Staffing an Experiment: Selling Before Hiring

2nd March, 2015 No Comments CoVenture

Steve Blank, Eric Ries and others have observed that a startup is a fundamentally different type of organization than an established company.  Paraphrasing these observations:  an established company exists to deliver a product to customers as efficiently as possible, while a startup exists to determine what product to deliver, to whom and how.  I believe this observation is correct.  Blank and Ries have written extensively about how to develop a product and a company given this truism of a startup’s existence.  There is a different but largely complementary school of thought promulgated by Tim Brown, Tom and David Kelley, and others.  These texts have, for good reason, had a major impact on how startups develop and launch their first products.

For the most part, though, today’s founders, well-read in the fine points of lean startups and design thinking, go about staffing their companies the old-fashioned way.  They generally bring in as many full-time, permanent employees (sometimes additional founders) as they can, so long as the new hires are affordable and productive additions to the team.  This focus on hiring is especially favored by technology startups in hiring engineering and design talent.

I submit that there is a better approach.  Founders should wait as long as possible to commit to new team members.  Better to first develop a reasonable sense of what product a startup is delivering to whom, utilizing temporary staff whenever possible when the founders do not have the skills required to make their initial product and first sales.

In my grade school gym class, we would play different sports seemingly everyday.  One class would be volleyball, the next soccer.  Sometimes, the gym teacher would appoint team captains who would pick their teams.  We all knew who was best at basketball; who were the best running backs for football.

Hiring into a new startup is picking your team before you know what sport you are playing.  There are some “all-around athletes” who can be helpful in many businesses, but it’s usually better to find the best-fit people for your product and customer set.  This observation holds true across many functions – product management, sales, marketing, and engineering.  It is true for founders as well, hence the importance of “founder-market fit,” but a founder is by definition a generalist, and so their functional capability is arguably less important than their domain knowledge.

Put differently, until a business has settled some basic questions (core value proposition, initial sales channel(s), basic product definition), it’s best to minimize hiring.  The alternative, a startup with employees whose skills are not the right fit, is all too common:  an iOS developer in a company who has pivoted to focus on a web app; an enterprise salesperson asked to use inside sales to land small business customers.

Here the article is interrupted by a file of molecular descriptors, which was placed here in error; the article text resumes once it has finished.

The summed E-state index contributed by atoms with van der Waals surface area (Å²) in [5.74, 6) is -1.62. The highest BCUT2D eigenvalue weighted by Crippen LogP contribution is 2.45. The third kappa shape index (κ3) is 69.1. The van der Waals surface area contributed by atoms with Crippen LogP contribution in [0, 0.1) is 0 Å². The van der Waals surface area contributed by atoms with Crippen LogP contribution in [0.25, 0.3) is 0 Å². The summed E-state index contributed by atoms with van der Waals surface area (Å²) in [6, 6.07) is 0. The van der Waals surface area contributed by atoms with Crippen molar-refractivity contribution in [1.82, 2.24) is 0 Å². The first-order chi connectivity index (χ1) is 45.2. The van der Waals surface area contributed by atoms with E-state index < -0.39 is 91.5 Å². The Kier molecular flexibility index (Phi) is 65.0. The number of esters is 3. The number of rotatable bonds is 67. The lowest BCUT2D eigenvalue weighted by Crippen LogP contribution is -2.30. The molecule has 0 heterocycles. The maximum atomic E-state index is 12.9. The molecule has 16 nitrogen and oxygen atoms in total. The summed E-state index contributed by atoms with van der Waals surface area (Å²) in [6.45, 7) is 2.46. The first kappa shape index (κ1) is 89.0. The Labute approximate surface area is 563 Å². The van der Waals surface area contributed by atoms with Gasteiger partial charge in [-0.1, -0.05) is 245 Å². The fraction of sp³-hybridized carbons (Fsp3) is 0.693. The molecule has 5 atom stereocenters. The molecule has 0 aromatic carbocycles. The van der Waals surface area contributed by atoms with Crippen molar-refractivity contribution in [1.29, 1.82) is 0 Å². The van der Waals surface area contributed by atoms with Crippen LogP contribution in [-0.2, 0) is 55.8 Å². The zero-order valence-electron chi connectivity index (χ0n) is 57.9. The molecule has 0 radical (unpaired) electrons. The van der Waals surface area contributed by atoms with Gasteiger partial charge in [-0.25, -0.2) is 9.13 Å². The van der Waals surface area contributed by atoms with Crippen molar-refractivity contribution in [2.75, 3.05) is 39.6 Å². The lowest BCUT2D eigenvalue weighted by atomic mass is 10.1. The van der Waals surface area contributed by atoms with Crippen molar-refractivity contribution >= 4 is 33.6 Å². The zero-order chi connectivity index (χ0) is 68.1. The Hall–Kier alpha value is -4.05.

The advantages of waiting to staff up are numerous:

  • flexibility:  moving from consumer mobile to SMB web (for example) with no baggage
  • cost:  people are the biggest expense for most startups
  • speed:  more people require more time to manage, taking time away from customer discovery
  • focus:  hiring can overwhelm a founder’s calendar and thinking
  • efficacy:  founders are more likely to hire the right people once they have a better sense of what product(s) they are building and for whom
  • patience:  finding the right people takes time

A founder reading this post may think:  okay, maybe I’ll think twice before hiring sales or marketing help right away, but I need engineers.  Developers are typically some of the first employees that a technology startup will add, and no wonder.  They are often needed to produce the first version (or even prototype) of a product.  They are hard to find, so founders tend to grab them when they can.  And the alternative, outsourced development, is expensive and often produces sub-par products because of the difficulty of managing an outsourced team and the misaligned incentives of consultants who are paid by the hour.

Historically, then, there has not been a good alternative to hiring developers right away for technology startups.  Often, well-connected founders will tap their networks to get part-time help from otherwise fully-employed programmers.  This approach, too, is often problematic, but it can be better than hiring the first capable developer who comes along, which is what most founders have to do.

There are other options.  Firms like Originate develop products with startups and take some of their compensation in the form of equity.  Innovative organizations like betaworks and Science, idealab, Blue Chilli and others (thanks to David Teten for pointing me to this link) have created processes to generate and productize new ideas using flexible resources.  My partners at CoVenture and I also think a lot about this problem and feel we have a good solution for certain founders.  We are interested in talking with others who have hit on other models to enable this kind of experimental staffing.

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